Joe Cantlupe, for HealthLeaders Media, March 14, 2013 http://bit.ly/168fQcc
The president of Partners Healthcare and a Harvard University economist contend that primary care in the U.S. needs to be restructured to improve physician business practices and provide more value for patients.Under this “subgroup management,” primary care physicians would oversee improved coordination of care for greater efficiencies and clinical outcomes.
So say Thomas H. Lee, MD, network president of Partners Healthcare, and Michael E. Porter, PhD, the Bishop William Lawrence University Professor at the Harvard Business School, and director of The Institute for Strategy and Competitiveness, both in Boston, in a Health Affairsarticle this month. I spoke to both of them about their primary care challenge. (Erika Pabo, MD, MBA, a resident at Brigham and Women’s Hospital in Boston, was a co-author.)
“If we’re going to make primary care as effective as we want to, we have to start with a clear overreaching goal and try to restructure primary care,” Porter says. “It starts with value and that’s the true north compass. Primary care isn’t really one thing. It’s a lot of different things for a lot of different patients with very different needs.”
“If we can segment the needs and take patients and group them into fairly straightforward categories, such as healthy adults, or someone with one or two chronic conditions or very disabled people, we can understand the needs of a defined group of patients, and change the nature of primary care,” Porter adds.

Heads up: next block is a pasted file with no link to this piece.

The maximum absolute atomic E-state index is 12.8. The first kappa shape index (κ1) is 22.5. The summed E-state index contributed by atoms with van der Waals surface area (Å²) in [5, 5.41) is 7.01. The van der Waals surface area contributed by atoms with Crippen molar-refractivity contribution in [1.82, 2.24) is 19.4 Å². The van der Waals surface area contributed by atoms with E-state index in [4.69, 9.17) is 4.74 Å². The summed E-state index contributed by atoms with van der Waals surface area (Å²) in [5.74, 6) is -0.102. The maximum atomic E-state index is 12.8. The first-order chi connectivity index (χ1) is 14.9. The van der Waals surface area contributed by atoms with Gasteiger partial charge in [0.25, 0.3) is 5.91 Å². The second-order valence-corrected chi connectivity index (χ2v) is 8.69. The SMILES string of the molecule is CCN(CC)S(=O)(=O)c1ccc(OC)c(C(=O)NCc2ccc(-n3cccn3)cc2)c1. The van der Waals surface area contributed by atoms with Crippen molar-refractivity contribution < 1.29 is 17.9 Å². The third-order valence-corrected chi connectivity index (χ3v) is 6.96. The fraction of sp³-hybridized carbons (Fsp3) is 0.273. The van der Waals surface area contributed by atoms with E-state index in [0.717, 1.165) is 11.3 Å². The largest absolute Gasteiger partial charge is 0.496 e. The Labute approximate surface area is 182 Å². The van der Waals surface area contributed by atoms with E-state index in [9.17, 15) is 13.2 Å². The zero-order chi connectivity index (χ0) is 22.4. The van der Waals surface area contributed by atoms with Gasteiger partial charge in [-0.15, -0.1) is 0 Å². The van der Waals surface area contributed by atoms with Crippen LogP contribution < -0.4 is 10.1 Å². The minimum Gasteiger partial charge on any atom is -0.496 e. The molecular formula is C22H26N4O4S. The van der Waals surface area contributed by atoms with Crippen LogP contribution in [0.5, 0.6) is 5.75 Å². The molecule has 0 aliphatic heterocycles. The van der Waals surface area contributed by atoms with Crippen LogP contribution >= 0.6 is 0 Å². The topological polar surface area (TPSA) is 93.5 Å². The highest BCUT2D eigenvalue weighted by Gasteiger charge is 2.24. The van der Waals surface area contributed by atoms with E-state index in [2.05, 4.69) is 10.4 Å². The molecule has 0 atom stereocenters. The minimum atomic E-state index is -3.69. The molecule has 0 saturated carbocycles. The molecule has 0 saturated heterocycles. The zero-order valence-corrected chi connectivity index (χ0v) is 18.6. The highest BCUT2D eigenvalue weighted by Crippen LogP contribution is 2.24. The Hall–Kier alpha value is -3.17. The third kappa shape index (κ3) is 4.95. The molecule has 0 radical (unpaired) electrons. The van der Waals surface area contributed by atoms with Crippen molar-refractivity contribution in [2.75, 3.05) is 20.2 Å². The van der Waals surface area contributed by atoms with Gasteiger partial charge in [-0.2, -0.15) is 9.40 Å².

The primary care framework isn’t working now, they say. As Lee sees it, too many physicians are “stumbling down a road, not sure where they are trying to go, as opposed to a bunch of people effectively moving down a road.” For doctors, it’s a vital question: their livelihoods are at stake.
“Market share is going to places that can meet patients’ needs and do it more effectively,” Lee says. He warns that physicians who “won’t be able to get their act together to adopt a strategic framework will be less successful and lose market share to organizations that can.”
Under their plan, a physician practice would divide patients into small groups reflective of differences of “core needs and circumstance,” Porter and Lee write. A practice may refer some patients to other providers better equipped to meet particular needs.
As it is now, an absence of a “robust overall strategy” is one of the causes of primary care’s problems, according to Porter and Lee.
“Thinking about primary care as a single service not only undermines value but also creates a trap that makes value improvement difficult, if not impossible. We will never solve the problem by trying to do primary care better,” they write. “Instead, primary care must be redefined, deconstructing the work that goes on within those practices and rethinking how it is performed.”
Examples of the team focus: integrated cancer teams that increasingly include both palliative care specialists and a psychiatrist to measure patient outcomes. Or, patients with end-stage renal disease may be referred to a dialysis team that provides primary as well as nephrology care.
As Porter and Lee envision a new primary care structure, they say care teams and delivery processes can be designed for each patient subgroup, with measurable outcomes. Such data measurement is woefully lacking under current primary care, they say.